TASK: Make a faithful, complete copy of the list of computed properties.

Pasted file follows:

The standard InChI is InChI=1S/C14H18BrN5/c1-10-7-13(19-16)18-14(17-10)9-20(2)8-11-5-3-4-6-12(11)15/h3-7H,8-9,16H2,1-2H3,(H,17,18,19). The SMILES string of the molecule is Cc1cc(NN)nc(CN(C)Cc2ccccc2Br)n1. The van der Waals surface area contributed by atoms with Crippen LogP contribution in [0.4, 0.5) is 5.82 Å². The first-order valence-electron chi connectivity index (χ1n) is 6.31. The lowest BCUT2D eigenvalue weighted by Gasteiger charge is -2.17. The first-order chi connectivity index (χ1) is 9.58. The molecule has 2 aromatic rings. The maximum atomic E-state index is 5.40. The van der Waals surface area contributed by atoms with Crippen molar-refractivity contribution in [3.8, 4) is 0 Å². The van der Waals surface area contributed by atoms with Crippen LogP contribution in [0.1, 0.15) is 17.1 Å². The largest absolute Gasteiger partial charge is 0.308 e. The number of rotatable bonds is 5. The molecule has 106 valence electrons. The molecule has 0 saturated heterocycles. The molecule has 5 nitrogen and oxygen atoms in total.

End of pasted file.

The standard InChI is InChI=1S/C14H18BrN5/c1-10-7-13(19-16)18-14(17-10)9-20(2)8-11-5-3-4-6-12(11)15/h3-7H,8-9,16H2,1-2H3,(H,17,18,19). The SMILES string of the molecule is Cc1cc(NN)nc(CN(C)Cc2ccccc2Br)n1. The van der Waals surface area contributed by atoms with Crippen LogP contribution in [0.4, 0.5) is 5.82 Å². The first-order valence-electron chi connectivity index (χ1n) is 6.31. The lowest BCUT2D eigenvalue weighted by Gasteiger charge is -2.17. The first-order chi connectivity index (χ1) is 9.58. The molecule has 2 aromatic rings. The maximum atomic E-state index is 5.40. The van der Waals surface area contributed by atoms with Crippen molar-refractivity contribution in [3.8, 4) is 0 Å². The van der Waals surface area contributed by atoms with Crippen LogP contribution in [0.1, 0.15) is 17.1 Å². The largest absolute Gasteiger partial charge is 0.308 e. The number of rotatable bonds is 5. The molecule has 106 valence electrons. The molecule has 0 saturated heterocycles. The molecule has 5 nitrogen and oxygen atoms in total.